Birdsfoot Trefoil

~~~  For my friend, D.F.  ~~~

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This is the BIRDSFOOT TREFOIL flower that you saw here at Balsamea. TREFOIL means “plant with three leaves.”

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Nature Writers I Follow #2: New Hampshire Garden Solutions (NHGS)

“You don’t have to fly or drive anywhere to see the beauty of nature-it’s all right there in your own yard!” -NHGS

NHGS started out as a gardening blog — by a garden and landscape professional, self-described now as, “Once a professional gardener, now a helper” — who now shares with us nature studies, photographs, descriptions and more, including personal reactions to nature as it occurs in New Hampshire habitats of the same kinds I have here in the Northern Adirondacks.

It is terrific nature writing, wonderfully illustrated, and I am grateful to be a subscriber.

It is a delightful source of education about things I see every day, written in a fresh, light, personalized style, loaded with information about the things explored, in all seasons. I’m introduced to things I did not realize I was seeing! I’m enlightened about the things I have seen and long appreciated.   Continue reading

Nature Writers I Follow #1: Zeebra

There are times when I enjoy an eye-to-eye inspection of those exotic plants, and by capturing their likeness with pencil or water media, I discover minute details that otherwise might be missed. I always walk away with deeper respect for the plant and its support cast of companions. – Lisa Brunetti, Zeebra Designs & Destinations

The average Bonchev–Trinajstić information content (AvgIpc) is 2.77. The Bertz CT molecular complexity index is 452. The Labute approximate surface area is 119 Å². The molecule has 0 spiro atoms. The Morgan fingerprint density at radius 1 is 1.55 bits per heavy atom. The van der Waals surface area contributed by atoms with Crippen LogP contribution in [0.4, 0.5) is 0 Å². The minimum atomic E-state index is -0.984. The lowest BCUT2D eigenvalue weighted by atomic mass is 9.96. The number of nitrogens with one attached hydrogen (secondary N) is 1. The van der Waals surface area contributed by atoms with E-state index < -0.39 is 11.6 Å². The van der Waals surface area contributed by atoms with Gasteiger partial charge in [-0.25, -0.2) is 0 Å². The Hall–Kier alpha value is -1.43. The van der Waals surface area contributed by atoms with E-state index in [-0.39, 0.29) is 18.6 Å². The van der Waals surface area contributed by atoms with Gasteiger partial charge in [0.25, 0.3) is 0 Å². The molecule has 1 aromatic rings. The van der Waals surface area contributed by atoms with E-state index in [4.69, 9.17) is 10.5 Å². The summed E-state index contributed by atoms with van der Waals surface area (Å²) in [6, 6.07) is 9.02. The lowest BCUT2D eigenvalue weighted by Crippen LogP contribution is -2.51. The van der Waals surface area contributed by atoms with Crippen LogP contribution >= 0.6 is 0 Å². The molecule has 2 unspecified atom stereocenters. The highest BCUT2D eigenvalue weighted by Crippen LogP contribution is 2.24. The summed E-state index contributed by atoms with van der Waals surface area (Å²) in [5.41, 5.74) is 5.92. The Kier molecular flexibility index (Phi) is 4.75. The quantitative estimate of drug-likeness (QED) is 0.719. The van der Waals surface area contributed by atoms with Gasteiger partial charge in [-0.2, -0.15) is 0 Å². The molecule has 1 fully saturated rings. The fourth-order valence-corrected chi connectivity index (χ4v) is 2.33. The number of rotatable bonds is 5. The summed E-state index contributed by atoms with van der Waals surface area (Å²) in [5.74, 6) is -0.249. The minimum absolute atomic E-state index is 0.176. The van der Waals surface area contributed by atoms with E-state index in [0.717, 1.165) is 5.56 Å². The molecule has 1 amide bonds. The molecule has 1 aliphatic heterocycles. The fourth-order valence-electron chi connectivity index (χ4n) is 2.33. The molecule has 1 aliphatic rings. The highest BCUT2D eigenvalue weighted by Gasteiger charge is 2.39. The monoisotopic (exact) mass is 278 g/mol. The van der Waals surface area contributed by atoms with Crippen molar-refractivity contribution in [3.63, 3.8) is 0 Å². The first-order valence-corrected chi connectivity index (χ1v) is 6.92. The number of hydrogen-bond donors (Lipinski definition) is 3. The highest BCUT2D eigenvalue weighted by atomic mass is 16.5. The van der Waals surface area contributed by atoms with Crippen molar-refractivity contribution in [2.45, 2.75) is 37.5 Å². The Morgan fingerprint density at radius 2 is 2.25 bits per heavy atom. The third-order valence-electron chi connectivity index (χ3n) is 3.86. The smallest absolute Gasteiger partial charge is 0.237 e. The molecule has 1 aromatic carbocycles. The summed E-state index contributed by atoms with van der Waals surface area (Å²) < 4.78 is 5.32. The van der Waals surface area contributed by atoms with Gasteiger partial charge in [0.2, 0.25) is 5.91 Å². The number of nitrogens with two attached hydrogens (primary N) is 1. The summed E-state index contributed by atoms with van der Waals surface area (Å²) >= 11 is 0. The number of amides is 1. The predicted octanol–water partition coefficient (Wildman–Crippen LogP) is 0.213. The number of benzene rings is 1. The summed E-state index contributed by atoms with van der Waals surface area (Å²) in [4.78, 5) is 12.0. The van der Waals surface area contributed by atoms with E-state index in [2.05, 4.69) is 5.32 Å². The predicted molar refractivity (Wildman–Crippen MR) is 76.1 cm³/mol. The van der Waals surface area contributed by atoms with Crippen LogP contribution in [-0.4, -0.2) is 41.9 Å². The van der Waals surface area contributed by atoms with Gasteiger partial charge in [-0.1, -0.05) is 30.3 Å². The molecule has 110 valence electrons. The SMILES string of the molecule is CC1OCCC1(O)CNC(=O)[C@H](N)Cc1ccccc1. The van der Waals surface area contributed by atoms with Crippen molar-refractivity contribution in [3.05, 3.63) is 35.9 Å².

She says she does it with graphic media.  Others do it with cameras or words or other forms of contemplation or meditation.  It’s about attention and intention, and it yields a clearer sense, if only a glimpse at a time, of the true nature of things, their union with each other and ours with it all, and with each other.  Lisa Brunetti expresses that sense in “pencil or water” media, and in words, and in photography.

In this series of posts (Nature Writers I Follow), I will salute (and recommend) some of the blogs I follow that inspire, inform or entertain my biophilic sensibility with their nature writing and related art.  Truly, it is not the blogs I follow, but their writers.  I appreciate these people for their awakening and supporting rational regard for humanity’s role in the natural order; i.e., part of it, not separate from it; in it, not above it.

I am amazed at how these obviously busy people I admire make time to write for us, share their art with us, and do it so well, free.  Maybe it’s like the old saying goes: if you want to get something done, ask the busiest person.  My lifestyle is too slow to get much done.

Challenged to choose the order of blogs to present here (who goes first?),  I’m going with reverse alphabetical order.

That puts Zeebra Designs & Destinations at the top of the list, and today’s … um … “victim” of my attention: professional artist, author, naturalist and (in my view) philosopher Lisa Brunetti, resident adoptive sister to the soul of Ecuador.  I’m just one of about 2,400 followers of her blog, no doubt from every curve of the earth (whoever came up with the idea of “corners of the earth?”).

Poison Ivy Quiz | The Poison Ivy, Poison Oak, Poison Sumac Site

Learn to identify poison ivy in a fun way at: Poison Ivy Quiz

Click yellow buttons under each photo to see the answers. It’s not really a quiz … it doesn’t keep score.  But it’s a great educational exercise, even for people who can already spot poison ivy.